The day after the hearings, I was brushing Claire’s hair in the morning as the news blared in the background. I tried to explain what was going on to her, and I think she understood the basics. She definitely understood that her mom was upset.

But you know what she didn’t see? She didn’t get to see her dad get upset. She – and her brothers – didn’t get to see his example. She didn’t get to listen to her parents’ collective outrage because she only has one parent.

Of course, she sees the example of her grandfather making lunches and helping her with her homework, and that’s important for her to have in her life. But what she didn’t get to witness was a relationship between her parents that (although imperfect) was one where it wasn’t just the mom who was getting fired up about injustice in this world.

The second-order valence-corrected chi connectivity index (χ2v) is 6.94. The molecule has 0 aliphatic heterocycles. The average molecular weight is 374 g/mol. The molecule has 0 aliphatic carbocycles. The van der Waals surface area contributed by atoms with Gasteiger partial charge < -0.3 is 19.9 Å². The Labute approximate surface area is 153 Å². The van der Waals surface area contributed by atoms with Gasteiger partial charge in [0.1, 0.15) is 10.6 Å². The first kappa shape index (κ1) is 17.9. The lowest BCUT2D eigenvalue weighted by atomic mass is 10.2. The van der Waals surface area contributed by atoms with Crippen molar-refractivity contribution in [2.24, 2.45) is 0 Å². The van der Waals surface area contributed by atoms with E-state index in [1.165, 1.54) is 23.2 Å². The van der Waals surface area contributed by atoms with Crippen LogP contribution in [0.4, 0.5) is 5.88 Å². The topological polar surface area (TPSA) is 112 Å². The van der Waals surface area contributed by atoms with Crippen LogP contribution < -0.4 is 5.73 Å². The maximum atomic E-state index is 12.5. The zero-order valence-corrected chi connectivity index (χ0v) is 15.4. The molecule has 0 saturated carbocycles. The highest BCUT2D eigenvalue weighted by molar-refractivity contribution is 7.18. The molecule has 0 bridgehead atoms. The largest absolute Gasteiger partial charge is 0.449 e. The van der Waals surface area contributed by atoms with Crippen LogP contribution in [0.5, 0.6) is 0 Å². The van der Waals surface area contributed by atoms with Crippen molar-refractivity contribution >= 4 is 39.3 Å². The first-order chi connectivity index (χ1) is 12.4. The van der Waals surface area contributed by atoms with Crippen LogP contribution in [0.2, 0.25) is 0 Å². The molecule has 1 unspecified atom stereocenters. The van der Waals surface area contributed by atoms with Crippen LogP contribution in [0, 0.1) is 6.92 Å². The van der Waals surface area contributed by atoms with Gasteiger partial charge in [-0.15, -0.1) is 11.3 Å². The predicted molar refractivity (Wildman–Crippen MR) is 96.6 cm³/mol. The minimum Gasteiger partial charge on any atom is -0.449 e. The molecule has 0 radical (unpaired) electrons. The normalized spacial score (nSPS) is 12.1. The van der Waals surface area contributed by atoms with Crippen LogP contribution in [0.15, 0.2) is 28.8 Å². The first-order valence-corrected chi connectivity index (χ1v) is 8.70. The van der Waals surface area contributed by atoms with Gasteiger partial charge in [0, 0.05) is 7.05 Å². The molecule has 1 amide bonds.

I miss Shawn’s Twitter feed and I miss his ability to perfectly enunciate the problems he had with US politics. But what I missed most of all last week was his ability to show our children – in his words and his actions – what a feminist can look like today.


  • Melissa

    Thank you for this post. One of the (many) things I miss about not having my husband with me are the times, usually in the evening, when I would read opinion pieces to him that I’d gleaned from the news during the day. I’ve found myself thinking “Oh, I need to show that to Rick!” and had to stop and remember I can’t do that anymore. He was my sounding board and biggest booster. He would have been just as appalled at what women are facing as I am.

    • Marjorie

      Sometimes – even almost 9 months later – I think “of I have to show that to Shawn!” I’m not sure if it will ever fade. It’s part of who I am now, I think.